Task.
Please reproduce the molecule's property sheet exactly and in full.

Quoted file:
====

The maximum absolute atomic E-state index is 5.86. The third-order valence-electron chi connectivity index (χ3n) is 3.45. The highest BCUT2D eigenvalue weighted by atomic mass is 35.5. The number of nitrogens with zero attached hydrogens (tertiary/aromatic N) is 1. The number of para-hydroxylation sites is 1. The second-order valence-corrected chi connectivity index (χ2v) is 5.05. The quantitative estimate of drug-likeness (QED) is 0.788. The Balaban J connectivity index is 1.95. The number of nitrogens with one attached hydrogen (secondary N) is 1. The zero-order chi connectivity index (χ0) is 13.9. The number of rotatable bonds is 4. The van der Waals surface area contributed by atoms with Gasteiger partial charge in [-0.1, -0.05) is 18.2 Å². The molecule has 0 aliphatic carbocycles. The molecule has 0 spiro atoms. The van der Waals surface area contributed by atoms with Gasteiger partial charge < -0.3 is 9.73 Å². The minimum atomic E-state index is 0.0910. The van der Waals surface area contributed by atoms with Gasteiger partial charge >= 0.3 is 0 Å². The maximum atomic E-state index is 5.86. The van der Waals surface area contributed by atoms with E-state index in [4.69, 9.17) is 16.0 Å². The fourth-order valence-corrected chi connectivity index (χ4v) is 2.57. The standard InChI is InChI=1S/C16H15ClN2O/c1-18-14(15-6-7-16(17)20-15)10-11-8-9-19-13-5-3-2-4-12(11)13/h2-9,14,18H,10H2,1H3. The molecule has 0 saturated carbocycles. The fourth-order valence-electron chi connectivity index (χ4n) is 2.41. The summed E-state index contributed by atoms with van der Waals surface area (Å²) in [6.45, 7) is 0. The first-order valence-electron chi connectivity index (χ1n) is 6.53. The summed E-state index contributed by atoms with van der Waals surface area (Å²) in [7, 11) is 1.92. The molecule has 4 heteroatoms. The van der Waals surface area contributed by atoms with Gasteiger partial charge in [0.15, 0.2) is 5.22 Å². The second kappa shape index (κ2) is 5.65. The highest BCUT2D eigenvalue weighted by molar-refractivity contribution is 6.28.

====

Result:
The maximum absolute atomic E-state index is 5.86. The third-order valence-electron chi connectivity index (χ3n) is 3.45. The highest BCUT2D eigenvalue weighted by atomic mass is 35.5. The number of nitrogens with zero attached hydrogens (tertiary/aromatic N) is 1. The number of para-hydroxylation sites is 1. The second-order valence-corrected chi connectivity index (χ2v) is 5.05. The quantitative estimate of drug-likeness (QED) is 0.788. The Balaban J connectivity index is 1.95. The number of nitrogens with one attached hydrogen (secondary N) is 1. The zero-order chi connectivity index (χ0) is 13.9. The number of rotatable bonds is 4. The van der Waals surface area contributed by atoms with Gasteiger partial charge in [-0.1, -0.05) is 18.2 Å². The molecule has 0 aliphatic carbocycles. The molecule has 0 spiro atoms. The van der Waals surface area contributed by atoms with Gasteiger partial charge < -0.3 is 9.73 Å². The minimum atomic E-state index is 0.0910. The van der Waals surface area contributed by atoms with Gasteiger partial charge >= 0.3 is 0 Å². The maximum atomic E-state index is 5.86. The van der Waals surface area contributed by atoms with E-state index in [4.69, 9.17) is 16.0 Å². The fourth-order valence-corrected chi connectivity index (χ4v) is 2.57. The standard InChI is InChI=1S/C16H15ClN2O/c1-18-14(15-6-7-16(17)20-15)10-11-8-9-19-13-5-3-2-4-12(11)13/h2-9,14,18H,10H2,1H3. The molecule has 0 saturated carbocycles. The fourth-order valence-electron chi connectivity index (χ4n) is 2.41. The summed E-state index contributed by atoms with van der Waals surface area (Å²) in [6.45, 7) is 0. The first-order valence-electron chi connectivity index (χ1n) is 6.53. The summed E-state index contributed by atoms with van der Waals surface area (Å²) in [7, 11) is 1.92. The molecule has 4 heteroatoms. The van der Waals surface area contributed by atoms with Gasteiger partial charge in [0.15, 0.2) is 5.22 Å². The second kappa shape index (κ2) is 5.65. The highest BCUT2D eigenvalue weighted by molar-refractivity contribution is 6.28.